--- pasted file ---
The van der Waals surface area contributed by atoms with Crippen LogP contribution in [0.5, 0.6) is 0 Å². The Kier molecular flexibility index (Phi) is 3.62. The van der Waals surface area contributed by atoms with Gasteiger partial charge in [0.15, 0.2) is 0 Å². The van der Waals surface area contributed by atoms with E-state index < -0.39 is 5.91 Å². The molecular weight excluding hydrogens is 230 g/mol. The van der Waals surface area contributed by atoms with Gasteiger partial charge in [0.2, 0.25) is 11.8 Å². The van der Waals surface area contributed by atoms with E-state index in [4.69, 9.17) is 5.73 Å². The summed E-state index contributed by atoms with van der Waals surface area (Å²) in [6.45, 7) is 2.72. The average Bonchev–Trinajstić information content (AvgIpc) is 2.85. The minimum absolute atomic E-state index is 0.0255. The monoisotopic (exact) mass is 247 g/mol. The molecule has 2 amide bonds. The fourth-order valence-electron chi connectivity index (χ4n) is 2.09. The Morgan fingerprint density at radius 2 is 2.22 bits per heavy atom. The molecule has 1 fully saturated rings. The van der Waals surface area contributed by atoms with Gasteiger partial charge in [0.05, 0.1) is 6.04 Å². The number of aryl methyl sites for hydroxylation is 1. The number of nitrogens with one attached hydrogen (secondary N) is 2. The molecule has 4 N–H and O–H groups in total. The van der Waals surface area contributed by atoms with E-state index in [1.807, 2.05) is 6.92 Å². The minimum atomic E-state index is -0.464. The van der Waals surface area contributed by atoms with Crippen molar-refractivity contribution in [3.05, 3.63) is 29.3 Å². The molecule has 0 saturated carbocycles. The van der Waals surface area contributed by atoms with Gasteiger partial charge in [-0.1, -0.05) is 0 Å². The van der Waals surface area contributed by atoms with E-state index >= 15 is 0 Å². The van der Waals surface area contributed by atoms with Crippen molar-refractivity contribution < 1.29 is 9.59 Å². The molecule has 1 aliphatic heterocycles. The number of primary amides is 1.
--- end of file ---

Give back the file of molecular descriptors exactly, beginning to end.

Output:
The van der Waals surface area contributed by atoms with Crippen LogP contribution in [0.5, 0.6) is 0 Å². The Kier molecular flexibility index (Phi) is 3.62. The van der Waals surface area contributed by atoms with Gasteiger partial charge in [0.15, 0.2) is 0 Å². The van der Waals surface area contributed by atoms with E-state index < -0.39 is 5.91 Å². The molecular weight excluding hydrogens is 230 g/mol. The van der Waals surface area contributed by atoms with Gasteiger partial charge in [0.2, 0.25) is 11.8 Å². The van der Waals surface area contributed by atoms with E-state index in [4.69, 9.17) is 5.73 Å². The summed E-state index contributed by atoms with van der Waals surface area (Å²) in [6.45, 7) is 2.72. The average Bonchev–Trinajstić information content (AvgIpc) is 2.85. The minimum absolute atomic E-state index is 0.0255. The monoisotopic (exact) mass is 247 g/mol. The molecule has 2 amide bonds. The fourth-order valence-electron chi connectivity index (χ4n) is 2.09. The Morgan fingerprint density at radius 2 is 2.22 bits per heavy atom. The molecule has 1 fully saturated rings. The van der Waals surface area contributed by atoms with Gasteiger partial charge in [0.05, 0.1) is 6.04 Å². The number of aryl methyl sites for hydroxylation is 1. The number of nitrogens with one attached hydrogen (secondary N) is 2. The molecule has 4 N–H and O–H groups in total. The van der Waals surface area contributed by atoms with E-state index in [1.807, 2.05) is 6.92 Å². The minimum atomic E-state index is -0.464. The van der Waals surface area contributed by atoms with Crippen molar-refractivity contribution in [3.05, 3.63) is 29.3 Å². The molecule has 0 saturated carbocycles. The van der Waals surface area contributed by atoms with Gasteiger partial charge in [-0.1, -0.05) is 0 Å². The van der Waals surface area contributed by atoms with E-state index >= 15 is 0 Å². The van der Waals surface area contributed by atoms with Crippen molar-refractivity contribution < 1.29 is 9.59 Å². The molecule has 1 aliphatic heterocycles. The number of primary amides is 1.